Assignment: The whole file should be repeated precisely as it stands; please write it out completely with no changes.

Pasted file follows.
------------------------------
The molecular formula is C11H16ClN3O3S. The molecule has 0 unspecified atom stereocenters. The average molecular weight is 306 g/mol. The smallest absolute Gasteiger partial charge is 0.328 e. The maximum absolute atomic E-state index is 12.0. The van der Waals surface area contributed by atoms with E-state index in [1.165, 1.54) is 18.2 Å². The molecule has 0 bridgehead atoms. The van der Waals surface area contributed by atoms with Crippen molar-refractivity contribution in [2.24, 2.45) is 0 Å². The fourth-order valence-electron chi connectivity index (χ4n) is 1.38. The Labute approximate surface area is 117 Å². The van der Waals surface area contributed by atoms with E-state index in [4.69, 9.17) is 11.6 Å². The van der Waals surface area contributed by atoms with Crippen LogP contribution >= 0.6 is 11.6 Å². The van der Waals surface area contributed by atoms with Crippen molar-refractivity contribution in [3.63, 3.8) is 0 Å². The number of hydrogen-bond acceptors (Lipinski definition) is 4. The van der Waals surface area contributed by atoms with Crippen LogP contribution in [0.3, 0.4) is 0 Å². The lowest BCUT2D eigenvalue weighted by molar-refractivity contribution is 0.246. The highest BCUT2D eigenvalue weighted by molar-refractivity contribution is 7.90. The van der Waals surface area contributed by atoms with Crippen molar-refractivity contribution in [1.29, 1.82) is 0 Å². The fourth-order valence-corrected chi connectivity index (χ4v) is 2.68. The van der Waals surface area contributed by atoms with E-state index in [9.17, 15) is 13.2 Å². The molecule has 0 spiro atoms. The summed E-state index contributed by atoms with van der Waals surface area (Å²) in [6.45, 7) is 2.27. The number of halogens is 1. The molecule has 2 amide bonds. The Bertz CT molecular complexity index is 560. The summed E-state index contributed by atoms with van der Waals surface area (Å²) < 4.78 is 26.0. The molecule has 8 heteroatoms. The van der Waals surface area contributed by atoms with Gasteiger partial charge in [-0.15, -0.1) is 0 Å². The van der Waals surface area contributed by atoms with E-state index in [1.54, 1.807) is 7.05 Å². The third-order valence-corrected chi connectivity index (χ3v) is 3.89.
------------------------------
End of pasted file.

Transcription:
The molecular formula is C11H16ClN3O3S. The molecule has 0 unspecified atom stereocenters. The average molecular weight is 306 g/mol. The smallest absolute Gasteiger partial charge is 0.328 e. The maximum absolute atomic E-state index is 12.0. The van der Waals surface area contributed by atoms with E-state index in [1.165, 1.54) is 18.2 Å². The molecule has 0 bridgehead atoms. The van der Waals surface area contributed by atoms with Crippen molar-refractivity contribution in [2.24, 2.45) is 0 Å². The fourth-order valence-electron chi connectivity index (χ4n) is 1.38. The Labute approximate surface area is 117 Å². The van der Waals surface area contributed by atoms with E-state index in [4.69, 9.17) is 11.6 Å². The van der Waals surface area contributed by atoms with Crippen LogP contribution >= 0.6 is 11.6 Å². The van der Waals surface area contributed by atoms with Crippen molar-refractivity contribution in [3.63, 3.8) is 0 Å². The number of hydrogen-bond acceptors (Lipinski definition) is 4. The van der Waals surface area contributed by atoms with Crippen LogP contribution in [0.3, 0.4) is 0 Å². The lowest BCUT2D eigenvalue weighted by molar-refractivity contribution is 0.246. The highest BCUT2D eigenvalue weighted by molar-refractivity contribution is 7.90. The van der Waals surface area contributed by atoms with Crippen molar-refractivity contribution in [1.29, 1.82) is 0 Å². The fourth-order valence-corrected chi connectivity index (χ4v) is 2.68. The van der Waals surface area contributed by atoms with E-state index in [9.17, 15) is 13.2 Å². The molecule has 0 spiro atoms. The summed E-state index contributed by atoms with van der Waals surface area (Å²) in [6.45, 7) is 2.27. The number of halogens is 1. The molecule has 2 amide bonds. The Bertz CT molecular complexity index is 560. The summed E-state index contributed by atoms with van der Waals surface area (Å²) < 4.78 is 26.0. The molecule has 8 heteroatoms. The van der Waals surface area contributed by atoms with Gasteiger partial charge in [-0.15, -0.1) is 0 Å². The van der Waals surface area contributed by atoms with E-state index in [1.54, 1.807) is 7.05 Å². The third-order valence-corrected chi connectivity index (χ3v) is 3.89.